People with the disorder, called REM sleep behavior disorder, do not have the normal lack of muscle tone that occurs during rapid eye movement (REM) sleep, causing them to act out their dreams. The movements can sometimes be violent, causing injury to the person or their bed partner. The disorder is estimated to occur in 0.5 percent of adults.
"Until now, we didn't know much about the risk factors for this disorder, except that it was more common in men and in older people," said study author Ronald B. Postuma, MD, MSc, with the Research Institute of the McGill University Health Centre (MUHC) in Montreal and a member of the American Academy of Neurology. "Because it is a rare disorder, it was difficult to gather information about enough patients for a full study. For this study, we worked with 13 institutions in 10 countries to get a full picture of the disorder."
The disorder can also be a precursor to neurodegenerative diseases such as Parkinson's disease and a type of dementia. Studies have shown that more than 50 percent of people with REM sleep behavior disorder go on to develop a neurodegenerative disorder years or even decades later.
"Due to this connection, we wanted to investigate whether the risk factors for REM sleep behavior disorder were similar to those for Parkinson''s disease or dementia," Postuma said.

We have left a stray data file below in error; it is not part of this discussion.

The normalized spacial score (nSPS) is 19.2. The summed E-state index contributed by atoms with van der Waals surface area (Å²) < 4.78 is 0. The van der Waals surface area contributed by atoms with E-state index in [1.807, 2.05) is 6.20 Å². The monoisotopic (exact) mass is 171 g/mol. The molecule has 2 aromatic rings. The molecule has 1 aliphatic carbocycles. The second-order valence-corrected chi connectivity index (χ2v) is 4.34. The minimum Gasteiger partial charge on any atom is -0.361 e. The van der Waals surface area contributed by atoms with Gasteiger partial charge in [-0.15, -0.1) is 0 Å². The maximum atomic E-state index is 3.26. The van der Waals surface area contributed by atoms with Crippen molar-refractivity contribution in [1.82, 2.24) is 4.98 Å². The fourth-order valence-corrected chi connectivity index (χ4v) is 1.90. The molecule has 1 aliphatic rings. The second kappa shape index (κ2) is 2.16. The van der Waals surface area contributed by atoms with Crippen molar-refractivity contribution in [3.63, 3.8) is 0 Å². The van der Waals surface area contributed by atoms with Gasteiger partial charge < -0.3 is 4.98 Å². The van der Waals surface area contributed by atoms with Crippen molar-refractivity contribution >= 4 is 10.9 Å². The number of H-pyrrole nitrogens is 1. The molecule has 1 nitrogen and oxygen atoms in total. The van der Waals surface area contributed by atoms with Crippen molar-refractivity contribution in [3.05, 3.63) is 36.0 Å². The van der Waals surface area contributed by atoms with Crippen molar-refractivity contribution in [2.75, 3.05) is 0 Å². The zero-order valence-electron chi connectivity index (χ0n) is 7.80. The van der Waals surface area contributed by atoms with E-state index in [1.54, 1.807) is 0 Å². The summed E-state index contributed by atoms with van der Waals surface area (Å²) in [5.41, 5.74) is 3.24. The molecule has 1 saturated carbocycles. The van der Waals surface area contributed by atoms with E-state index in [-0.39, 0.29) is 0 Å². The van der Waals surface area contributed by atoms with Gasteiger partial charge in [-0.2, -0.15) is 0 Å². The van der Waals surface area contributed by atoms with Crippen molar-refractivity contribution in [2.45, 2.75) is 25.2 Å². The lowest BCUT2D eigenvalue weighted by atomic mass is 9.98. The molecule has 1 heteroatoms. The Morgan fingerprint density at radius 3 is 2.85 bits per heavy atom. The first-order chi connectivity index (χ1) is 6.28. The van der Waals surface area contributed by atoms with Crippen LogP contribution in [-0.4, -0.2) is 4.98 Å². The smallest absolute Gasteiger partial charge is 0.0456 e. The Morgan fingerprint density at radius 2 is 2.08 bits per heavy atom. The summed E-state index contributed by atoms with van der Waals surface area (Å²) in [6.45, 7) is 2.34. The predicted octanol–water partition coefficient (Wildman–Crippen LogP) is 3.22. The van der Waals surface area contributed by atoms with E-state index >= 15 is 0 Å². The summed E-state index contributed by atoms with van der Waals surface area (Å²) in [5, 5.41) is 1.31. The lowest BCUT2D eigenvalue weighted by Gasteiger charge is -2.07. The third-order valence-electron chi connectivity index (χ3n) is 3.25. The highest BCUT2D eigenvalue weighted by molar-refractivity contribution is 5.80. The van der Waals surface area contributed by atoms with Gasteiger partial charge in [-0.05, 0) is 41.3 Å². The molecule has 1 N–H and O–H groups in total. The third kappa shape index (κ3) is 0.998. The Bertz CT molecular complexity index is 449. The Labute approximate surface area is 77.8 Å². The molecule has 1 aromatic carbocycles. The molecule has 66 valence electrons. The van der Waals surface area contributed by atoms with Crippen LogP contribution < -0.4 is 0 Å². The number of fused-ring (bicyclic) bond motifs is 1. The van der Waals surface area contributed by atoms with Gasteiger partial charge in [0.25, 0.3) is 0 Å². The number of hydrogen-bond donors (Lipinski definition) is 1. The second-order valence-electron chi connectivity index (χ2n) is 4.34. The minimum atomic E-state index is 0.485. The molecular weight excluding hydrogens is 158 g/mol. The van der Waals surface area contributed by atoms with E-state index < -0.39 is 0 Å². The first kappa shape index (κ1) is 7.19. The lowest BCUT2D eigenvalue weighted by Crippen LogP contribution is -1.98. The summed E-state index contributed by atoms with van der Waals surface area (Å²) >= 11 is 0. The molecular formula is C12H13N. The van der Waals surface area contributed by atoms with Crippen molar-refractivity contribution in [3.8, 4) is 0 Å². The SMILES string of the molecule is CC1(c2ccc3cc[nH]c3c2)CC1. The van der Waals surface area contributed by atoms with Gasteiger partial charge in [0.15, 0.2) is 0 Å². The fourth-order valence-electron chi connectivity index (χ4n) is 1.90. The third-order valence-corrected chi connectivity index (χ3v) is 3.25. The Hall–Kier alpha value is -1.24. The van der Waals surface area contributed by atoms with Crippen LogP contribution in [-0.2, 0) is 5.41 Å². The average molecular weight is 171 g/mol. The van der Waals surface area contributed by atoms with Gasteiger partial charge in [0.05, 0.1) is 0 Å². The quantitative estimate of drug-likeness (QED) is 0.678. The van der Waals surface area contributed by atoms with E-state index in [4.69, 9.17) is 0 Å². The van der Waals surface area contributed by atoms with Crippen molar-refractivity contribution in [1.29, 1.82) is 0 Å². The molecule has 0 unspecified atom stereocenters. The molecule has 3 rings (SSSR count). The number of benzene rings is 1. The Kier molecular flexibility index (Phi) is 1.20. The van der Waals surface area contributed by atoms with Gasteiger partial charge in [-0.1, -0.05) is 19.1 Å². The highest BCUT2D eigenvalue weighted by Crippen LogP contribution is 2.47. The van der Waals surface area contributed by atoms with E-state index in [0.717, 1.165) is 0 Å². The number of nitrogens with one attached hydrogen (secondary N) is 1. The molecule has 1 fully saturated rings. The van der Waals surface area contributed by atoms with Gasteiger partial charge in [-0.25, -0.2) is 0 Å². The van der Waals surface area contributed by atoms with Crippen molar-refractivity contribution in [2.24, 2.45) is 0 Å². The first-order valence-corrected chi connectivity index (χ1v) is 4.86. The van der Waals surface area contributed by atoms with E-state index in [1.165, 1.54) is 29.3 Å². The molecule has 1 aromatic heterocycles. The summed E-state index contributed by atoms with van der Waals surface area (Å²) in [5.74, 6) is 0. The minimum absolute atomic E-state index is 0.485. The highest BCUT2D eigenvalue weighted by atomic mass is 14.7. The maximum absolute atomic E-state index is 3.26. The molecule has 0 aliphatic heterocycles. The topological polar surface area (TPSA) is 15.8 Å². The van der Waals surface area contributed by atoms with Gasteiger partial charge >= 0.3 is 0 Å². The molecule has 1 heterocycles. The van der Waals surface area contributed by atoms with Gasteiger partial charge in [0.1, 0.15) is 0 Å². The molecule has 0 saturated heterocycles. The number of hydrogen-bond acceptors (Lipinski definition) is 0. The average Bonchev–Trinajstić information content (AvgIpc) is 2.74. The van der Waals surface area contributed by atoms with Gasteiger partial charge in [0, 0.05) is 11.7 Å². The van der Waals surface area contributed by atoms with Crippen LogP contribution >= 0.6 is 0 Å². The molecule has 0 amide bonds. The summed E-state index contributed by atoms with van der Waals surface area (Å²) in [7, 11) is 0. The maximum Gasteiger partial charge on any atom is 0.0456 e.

The results were mixed. While smoking has found to be a protective factor for Parkinson''s disease, people who smoked were found to be more likely to develop REM sleep behavior disorder. Pesticide use, on the other hand, is a risk factor for both disorders. Studies have shown that people who drink coffee are less likely to develop Parkinson''s, but this study found no relationship between coffee drinking and REM sleep behavior disorder.
For the study, 347 people with REM sleep behavior disorder were compared to 347 people who did not have the disorder. Of those, 218 had other sleep disorders and 129 had no sleep disorders.
Those with REM sleep behavior disorder were 43 percent more likely to be smokers, with 64 percent of those with the disorder having ever smoked, compared to 56 percent of those without the disorder. They were 59 percent more likely to have had a previous head injury with loss of consciousness, 67 percent more likely to have worked as farmers, and more than twice as likely to have been exposed to pesticides through work. Those with the disorder also had fewer years of education, with an average of 11.1 years, compared to 12.7 years for those without the disorder.
The study was supported by the FRSQ, the Fonds de Recherche du QuĂ©bec - SantĂ©.